Vancouver is world famous for its downtown collection of slender glass towers – a dominant style labelled Vancouverism that has elicited admiration, but also provoked complaints about the city’s monotonous architecture.
Now an internationally renowned Danish architect being brought in by Vancouver developer Ian Gillespie is preparing to break that mould with a dramatic new 49-storey tower.
Instead of a narrow structure that disappears into the sky, Bjarke Ingels has designed one that starts from a small base and expands outward as it rises from its location next to the Granville Bridge where it enters the downtown.
Instead of a row of evenly spaced townhouses at the bottom, he has a large podium of retail spaces around and under the bridge, broken up in a way that echoes Granville Island across the water, with passageways that will let people wander through them.
And instead of an all-glass building, Mr. Ingels is exploring how to use B.C. metals like zinc and copper on the exterior.
“We wanted to come up with an evolution of this idea of urban density that already exists here. It is taking the podium-and-point tower and saying ‘Let’s see if we can take those ideas and do something more,’” said Mr. Ingels in an interview from New York. “We don’t want to disregard what exists. But it has been articulated in a very uniform way.”
Mr. Ingels has worked on high-profile projects around the world since he started practising on his own in 2001. He will be the first non-Vancouverite to design a prominent condo building in the city since the firm of London-based Norman Foster was commissioned almost a decade ago to design Jameson House on Pender Street.
He is known for fitting his designs into the existing urban fabric of a city, as opposed to designing iconic buildings that have no relationship to what’s around them.
Former city planning director Brent Toderian, who introduced Mr. Ingels to Mr. Gillespie last year in an effort to encourage more distinctive architecture in the city, called him “the hottest young architect on the planet.”
He’s thrilled with the results.
“He turns the Vancouver building form on its head almost literally.” He particularly likes one part of the multi-building development that sees a shorter building rise up beside the bridge “like the tip of the iceberg that tells you something interesting is going on underneath.”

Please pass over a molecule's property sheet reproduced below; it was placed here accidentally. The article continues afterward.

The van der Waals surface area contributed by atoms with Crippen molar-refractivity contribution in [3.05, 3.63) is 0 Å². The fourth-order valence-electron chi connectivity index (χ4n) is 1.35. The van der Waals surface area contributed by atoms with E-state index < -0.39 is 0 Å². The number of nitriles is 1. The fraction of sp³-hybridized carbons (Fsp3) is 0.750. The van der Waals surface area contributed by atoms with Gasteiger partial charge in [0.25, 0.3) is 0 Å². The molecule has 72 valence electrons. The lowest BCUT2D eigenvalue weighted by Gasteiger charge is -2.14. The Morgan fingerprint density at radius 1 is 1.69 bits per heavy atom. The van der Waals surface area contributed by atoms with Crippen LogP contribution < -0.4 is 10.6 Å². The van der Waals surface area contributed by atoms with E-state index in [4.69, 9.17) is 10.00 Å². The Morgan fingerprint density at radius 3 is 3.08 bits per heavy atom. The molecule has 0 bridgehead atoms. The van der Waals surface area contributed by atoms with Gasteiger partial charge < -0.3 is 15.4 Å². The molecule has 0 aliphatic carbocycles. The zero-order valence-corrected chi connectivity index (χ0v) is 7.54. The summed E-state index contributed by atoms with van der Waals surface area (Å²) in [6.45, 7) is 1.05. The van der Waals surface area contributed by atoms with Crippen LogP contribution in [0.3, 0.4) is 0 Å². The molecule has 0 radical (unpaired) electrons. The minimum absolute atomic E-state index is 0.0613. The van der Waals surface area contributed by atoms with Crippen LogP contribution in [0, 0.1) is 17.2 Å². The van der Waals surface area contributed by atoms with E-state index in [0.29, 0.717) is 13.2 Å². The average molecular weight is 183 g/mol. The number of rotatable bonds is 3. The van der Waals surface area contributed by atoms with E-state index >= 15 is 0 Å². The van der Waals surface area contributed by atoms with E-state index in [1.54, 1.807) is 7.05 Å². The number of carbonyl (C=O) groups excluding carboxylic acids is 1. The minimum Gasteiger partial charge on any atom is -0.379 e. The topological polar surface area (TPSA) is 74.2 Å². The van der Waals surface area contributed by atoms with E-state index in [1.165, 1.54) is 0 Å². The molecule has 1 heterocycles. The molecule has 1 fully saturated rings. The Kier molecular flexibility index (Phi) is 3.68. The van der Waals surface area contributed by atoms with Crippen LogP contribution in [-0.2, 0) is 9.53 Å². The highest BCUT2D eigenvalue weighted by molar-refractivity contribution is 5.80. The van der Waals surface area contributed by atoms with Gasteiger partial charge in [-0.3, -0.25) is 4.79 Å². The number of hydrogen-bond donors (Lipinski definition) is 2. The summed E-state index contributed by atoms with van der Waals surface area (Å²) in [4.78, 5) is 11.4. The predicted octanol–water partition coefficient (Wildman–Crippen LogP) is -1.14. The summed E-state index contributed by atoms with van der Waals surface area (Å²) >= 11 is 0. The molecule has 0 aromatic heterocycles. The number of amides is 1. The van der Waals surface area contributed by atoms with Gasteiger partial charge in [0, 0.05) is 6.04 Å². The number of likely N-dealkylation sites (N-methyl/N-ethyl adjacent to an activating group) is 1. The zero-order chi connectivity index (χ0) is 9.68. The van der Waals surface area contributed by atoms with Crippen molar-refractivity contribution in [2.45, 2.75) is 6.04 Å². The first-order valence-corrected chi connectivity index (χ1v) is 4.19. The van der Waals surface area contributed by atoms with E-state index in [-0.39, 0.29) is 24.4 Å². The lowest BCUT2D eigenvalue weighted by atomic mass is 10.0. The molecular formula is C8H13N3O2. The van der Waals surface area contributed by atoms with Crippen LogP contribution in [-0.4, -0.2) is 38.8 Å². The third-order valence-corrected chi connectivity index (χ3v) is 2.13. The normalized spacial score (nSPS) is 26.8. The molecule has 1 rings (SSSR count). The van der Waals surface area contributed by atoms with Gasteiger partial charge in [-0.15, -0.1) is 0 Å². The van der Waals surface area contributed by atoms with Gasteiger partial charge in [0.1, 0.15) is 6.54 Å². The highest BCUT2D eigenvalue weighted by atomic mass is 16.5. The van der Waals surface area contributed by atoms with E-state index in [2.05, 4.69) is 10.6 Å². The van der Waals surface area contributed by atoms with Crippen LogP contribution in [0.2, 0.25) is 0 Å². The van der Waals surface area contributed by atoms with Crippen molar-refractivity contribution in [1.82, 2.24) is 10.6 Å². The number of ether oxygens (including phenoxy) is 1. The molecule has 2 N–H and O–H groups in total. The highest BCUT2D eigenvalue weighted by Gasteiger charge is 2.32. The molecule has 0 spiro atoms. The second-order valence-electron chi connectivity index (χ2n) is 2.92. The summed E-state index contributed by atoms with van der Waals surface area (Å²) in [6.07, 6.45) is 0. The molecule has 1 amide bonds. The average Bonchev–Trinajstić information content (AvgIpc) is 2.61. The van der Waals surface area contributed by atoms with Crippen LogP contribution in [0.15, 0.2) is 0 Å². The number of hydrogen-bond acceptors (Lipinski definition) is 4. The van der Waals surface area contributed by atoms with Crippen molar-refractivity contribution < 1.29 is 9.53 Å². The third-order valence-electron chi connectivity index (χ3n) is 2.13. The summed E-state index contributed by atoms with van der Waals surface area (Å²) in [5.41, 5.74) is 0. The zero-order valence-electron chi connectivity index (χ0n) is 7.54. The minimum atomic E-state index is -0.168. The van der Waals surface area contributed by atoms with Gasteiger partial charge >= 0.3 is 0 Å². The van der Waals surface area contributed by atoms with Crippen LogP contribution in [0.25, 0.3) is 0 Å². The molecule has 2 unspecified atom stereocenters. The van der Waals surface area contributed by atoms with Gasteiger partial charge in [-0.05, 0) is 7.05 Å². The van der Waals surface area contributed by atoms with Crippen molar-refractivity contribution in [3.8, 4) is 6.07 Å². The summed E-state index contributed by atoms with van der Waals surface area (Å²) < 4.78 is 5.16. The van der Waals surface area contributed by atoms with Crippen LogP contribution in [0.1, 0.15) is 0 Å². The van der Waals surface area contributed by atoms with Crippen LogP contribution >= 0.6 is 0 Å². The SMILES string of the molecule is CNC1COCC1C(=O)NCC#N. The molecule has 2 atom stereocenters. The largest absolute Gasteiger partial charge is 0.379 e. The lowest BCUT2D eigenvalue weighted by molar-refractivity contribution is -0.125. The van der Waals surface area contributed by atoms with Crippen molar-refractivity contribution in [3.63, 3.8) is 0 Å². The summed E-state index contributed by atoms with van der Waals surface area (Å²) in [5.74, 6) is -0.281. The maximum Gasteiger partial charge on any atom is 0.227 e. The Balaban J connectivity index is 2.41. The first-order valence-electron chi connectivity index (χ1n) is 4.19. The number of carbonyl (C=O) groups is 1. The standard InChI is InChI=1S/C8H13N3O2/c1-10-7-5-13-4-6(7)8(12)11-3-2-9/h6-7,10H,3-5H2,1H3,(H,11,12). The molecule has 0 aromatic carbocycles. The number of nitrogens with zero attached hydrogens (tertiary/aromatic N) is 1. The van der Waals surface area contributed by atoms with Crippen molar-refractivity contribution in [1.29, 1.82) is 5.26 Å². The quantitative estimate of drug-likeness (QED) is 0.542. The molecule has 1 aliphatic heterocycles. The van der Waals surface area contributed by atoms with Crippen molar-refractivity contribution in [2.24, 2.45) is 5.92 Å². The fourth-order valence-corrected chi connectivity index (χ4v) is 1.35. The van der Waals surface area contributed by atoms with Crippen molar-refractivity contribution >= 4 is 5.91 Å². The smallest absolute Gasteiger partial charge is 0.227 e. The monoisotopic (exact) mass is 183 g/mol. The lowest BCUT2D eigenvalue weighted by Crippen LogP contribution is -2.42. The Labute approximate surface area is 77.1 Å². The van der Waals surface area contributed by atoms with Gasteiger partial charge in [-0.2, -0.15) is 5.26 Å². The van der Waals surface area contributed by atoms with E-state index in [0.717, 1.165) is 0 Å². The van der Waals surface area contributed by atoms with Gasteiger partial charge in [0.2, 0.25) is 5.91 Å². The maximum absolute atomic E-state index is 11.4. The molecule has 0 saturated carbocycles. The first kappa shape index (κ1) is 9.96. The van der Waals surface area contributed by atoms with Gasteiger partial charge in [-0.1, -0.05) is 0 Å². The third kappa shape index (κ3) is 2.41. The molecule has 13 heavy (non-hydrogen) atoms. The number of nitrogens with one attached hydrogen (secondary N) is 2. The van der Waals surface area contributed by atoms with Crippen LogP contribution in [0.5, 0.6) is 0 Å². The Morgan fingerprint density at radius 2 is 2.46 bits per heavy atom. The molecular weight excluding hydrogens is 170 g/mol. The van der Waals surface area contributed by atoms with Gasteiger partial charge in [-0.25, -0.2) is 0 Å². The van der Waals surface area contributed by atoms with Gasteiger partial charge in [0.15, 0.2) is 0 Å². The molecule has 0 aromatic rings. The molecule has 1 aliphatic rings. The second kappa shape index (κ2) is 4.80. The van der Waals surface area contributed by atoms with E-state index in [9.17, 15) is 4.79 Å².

Mr. Gillespie said he brought in Mr. Ingels to solve the problem of a difficult site, but also to try to encourage innovation and add new energy to the existing architectural conversation in the city.
“There just been a lot of sameness in Vancouver. I think people are just crying out for a new building typology. With this, we can try to break out of that momentum,” he said. “And if Vancouver is going to say to the world that we have this innovative city, if we’re going to try to introduce new ideas around the world, we have to have a reciprocal relationship. We have to raise our game.”
The site where the tower is being proposed was identified by the city last year as one of only six possible sites for taller buildings downtown. City planners also identified the area, which extends under the bridge, as a good place for a neighbourhood retail centre
However, the design will have to pass extra scrutiny. A special panel of experts, including two international architects, will evaluate the project April 11 to judge whether it sets a new bar in the city for architecture and sustainability. The city will use the panel’s advice to decide whether to approve the project.
The city owns the land on the other side of the bridge and envisions a complementary tower on that site in the future.